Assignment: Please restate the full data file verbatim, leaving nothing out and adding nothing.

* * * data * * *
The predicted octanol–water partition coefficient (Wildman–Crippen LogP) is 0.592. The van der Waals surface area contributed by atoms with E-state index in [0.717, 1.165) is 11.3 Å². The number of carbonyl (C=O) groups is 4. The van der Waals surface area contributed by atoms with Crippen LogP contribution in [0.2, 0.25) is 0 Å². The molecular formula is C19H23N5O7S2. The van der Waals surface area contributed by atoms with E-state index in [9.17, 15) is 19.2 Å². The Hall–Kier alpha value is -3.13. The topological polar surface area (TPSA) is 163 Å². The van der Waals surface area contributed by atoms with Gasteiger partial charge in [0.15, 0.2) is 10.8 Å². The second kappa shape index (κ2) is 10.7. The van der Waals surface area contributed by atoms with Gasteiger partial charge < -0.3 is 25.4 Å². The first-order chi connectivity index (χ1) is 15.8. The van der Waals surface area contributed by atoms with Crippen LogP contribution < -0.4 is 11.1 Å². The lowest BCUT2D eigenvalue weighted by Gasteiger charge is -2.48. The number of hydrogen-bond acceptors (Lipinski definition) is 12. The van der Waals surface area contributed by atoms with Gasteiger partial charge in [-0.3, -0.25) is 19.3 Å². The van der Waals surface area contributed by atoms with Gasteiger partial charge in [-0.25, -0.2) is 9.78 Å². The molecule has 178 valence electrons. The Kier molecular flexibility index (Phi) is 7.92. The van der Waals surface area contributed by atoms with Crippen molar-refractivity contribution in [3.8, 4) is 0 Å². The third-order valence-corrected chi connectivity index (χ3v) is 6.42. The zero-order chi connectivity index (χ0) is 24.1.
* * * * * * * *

The predicted octanol–water partition coefficient (Wildman–Crippen LogP) is 0.592. The van der Waals surface area contributed by atoms with E-state index in [0.717, 1.165) is 11.3 Å². The number of carbonyl (C=O) groups is 4. The van der Waals surface area contributed by atoms with Crippen LogP contribution in [0.2, 0.25) is 0 Å². The molecular formula is C19H23N5O7S2. The van der Waals surface area contributed by atoms with E-state index in [9.17, 15) is 19.2 Å². The Hall–Kier alpha value is -3.13. The topological polar surface area (TPSA) is 163 Å². The van der Waals surface area contributed by atoms with Gasteiger partial charge in [0.15, 0.2) is 10.8 Å². The second kappa shape index (κ2) is 10.7. The van der Waals surface area contributed by atoms with Gasteiger partial charge < -0.3 is 25.4 Å². The first-order chi connectivity index (χ1) is 15.8. The van der Waals surface area contributed by atoms with Crippen LogP contribution < -0.4 is 11.1 Å². The lowest BCUT2D eigenvalue weighted by Gasteiger charge is -2.48. The number of hydrogen-bond acceptors (Lipinski definition) is 12. The van der Waals surface area contributed by atoms with Gasteiger partial charge in [-0.3, -0.25) is 19.3 Å². The van der Waals surface area contributed by atoms with Gasteiger partial charge in [-0.25, -0.2) is 9.78 Å². The molecule has 178 valence electrons. The Kier molecular flexibility index (Phi) is 7.92. The van der Waals surface area contributed by atoms with Crippen molar-refractivity contribution in [3.8, 4) is 0 Å². The third-order valence-corrected chi connectivity index (χ3v) is 6.42. The zero-order chi connectivity index (χ0) is 24.1.